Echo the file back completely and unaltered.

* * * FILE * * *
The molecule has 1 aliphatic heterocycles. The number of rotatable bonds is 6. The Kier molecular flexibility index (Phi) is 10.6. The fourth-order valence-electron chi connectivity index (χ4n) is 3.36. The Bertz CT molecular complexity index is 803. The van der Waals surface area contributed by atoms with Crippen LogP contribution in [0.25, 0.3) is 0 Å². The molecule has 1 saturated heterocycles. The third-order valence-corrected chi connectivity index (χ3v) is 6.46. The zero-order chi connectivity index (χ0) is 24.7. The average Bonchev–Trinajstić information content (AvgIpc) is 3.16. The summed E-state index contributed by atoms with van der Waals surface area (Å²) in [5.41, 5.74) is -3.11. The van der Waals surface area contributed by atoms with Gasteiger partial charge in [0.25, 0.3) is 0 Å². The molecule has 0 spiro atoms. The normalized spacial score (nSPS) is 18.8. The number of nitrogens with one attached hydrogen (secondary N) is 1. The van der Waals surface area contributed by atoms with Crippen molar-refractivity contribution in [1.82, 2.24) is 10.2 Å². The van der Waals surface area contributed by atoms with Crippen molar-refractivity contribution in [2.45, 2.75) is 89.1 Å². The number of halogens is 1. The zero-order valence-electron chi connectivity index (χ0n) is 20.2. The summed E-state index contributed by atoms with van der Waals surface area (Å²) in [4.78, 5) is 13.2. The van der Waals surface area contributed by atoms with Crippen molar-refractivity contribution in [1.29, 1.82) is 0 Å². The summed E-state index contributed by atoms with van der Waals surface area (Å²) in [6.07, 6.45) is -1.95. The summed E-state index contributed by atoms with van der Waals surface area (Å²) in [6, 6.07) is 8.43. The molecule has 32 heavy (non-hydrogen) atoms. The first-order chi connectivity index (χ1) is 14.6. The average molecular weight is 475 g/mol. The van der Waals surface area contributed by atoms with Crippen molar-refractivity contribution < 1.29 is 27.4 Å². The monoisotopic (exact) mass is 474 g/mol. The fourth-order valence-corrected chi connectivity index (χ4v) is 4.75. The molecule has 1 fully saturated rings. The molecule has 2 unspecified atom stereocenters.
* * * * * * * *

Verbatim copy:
The molecule has 1 aliphatic heterocycles. The number of rotatable bonds is 6. The Kier molecular flexibility index (Phi) is 10.6. The fourth-order valence-electron chi connectivity index (χ4n) is 3.36. The Bertz CT molecular complexity index is 803. The van der Waals surface area contributed by atoms with Crippen LogP contribution in [0.25, 0.3) is 0 Å². The molecule has 1 saturated heterocycles. The third-order valence-corrected chi connectivity index (χ3v) is 6.46. The zero-order chi connectivity index (χ0) is 24.7. The average Bonchev–Trinajstić information content (AvgIpc) is 3.16. The summed E-state index contributed by atoms with van der Waals surface area (Å²) in [5.41, 5.74) is -3.11. The van der Waals surface area contributed by atoms with Gasteiger partial charge in [0.25, 0.3) is 0 Å². The molecule has 0 spiro atoms. The normalized spacial score (nSPS) is 18.8. The number of nitrogens with one attached hydrogen (secondary N) is 1. The van der Waals surface area contributed by atoms with Crippen molar-refractivity contribution in [1.82, 2.24) is 10.2 Å². The van der Waals surface area contributed by atoms with Crippen molar-refractivity contribution in [2.45, 2.75) is 89.1 Å². The number of halogens is 1. The zero-order valence-electron chi connectivity index (χ0n) is 20.2. The summed E-state index contributed by atoms with van der Waals surface area (Å²) in [4.78, 5) is 13.2. The van der Waals surface area contributed by atoms with Crippen molar-refractivity contribution in [1.29, 1.82) is 0 Å². The summed E-state index contributed by atoms with van der Waals surface area (Å²) in [6.07, 6.45) is -1.95. The summed E-state index contributed by atoms with van der Waals surface area (Å²) in [6, 6.07) is 8.43. The molecule has 32 heavy (non-hydrogen) atoms. The first-order chi connectivity index (χ1) is 14.6. The average molecular weight is 475 g/mol. The van der Waals surface area contributed by atoms with Crippen molar-refractivity contribution < 1.29 is 27.4 Å². The monoisotopic (exact) mass is 474 g/mol. The fourth-order valence-corrected chi connectivity index (χ4v) is 4.75. The molecule has 1 fully saturated rings. The molecule has 2 unspecified atom stereocenters.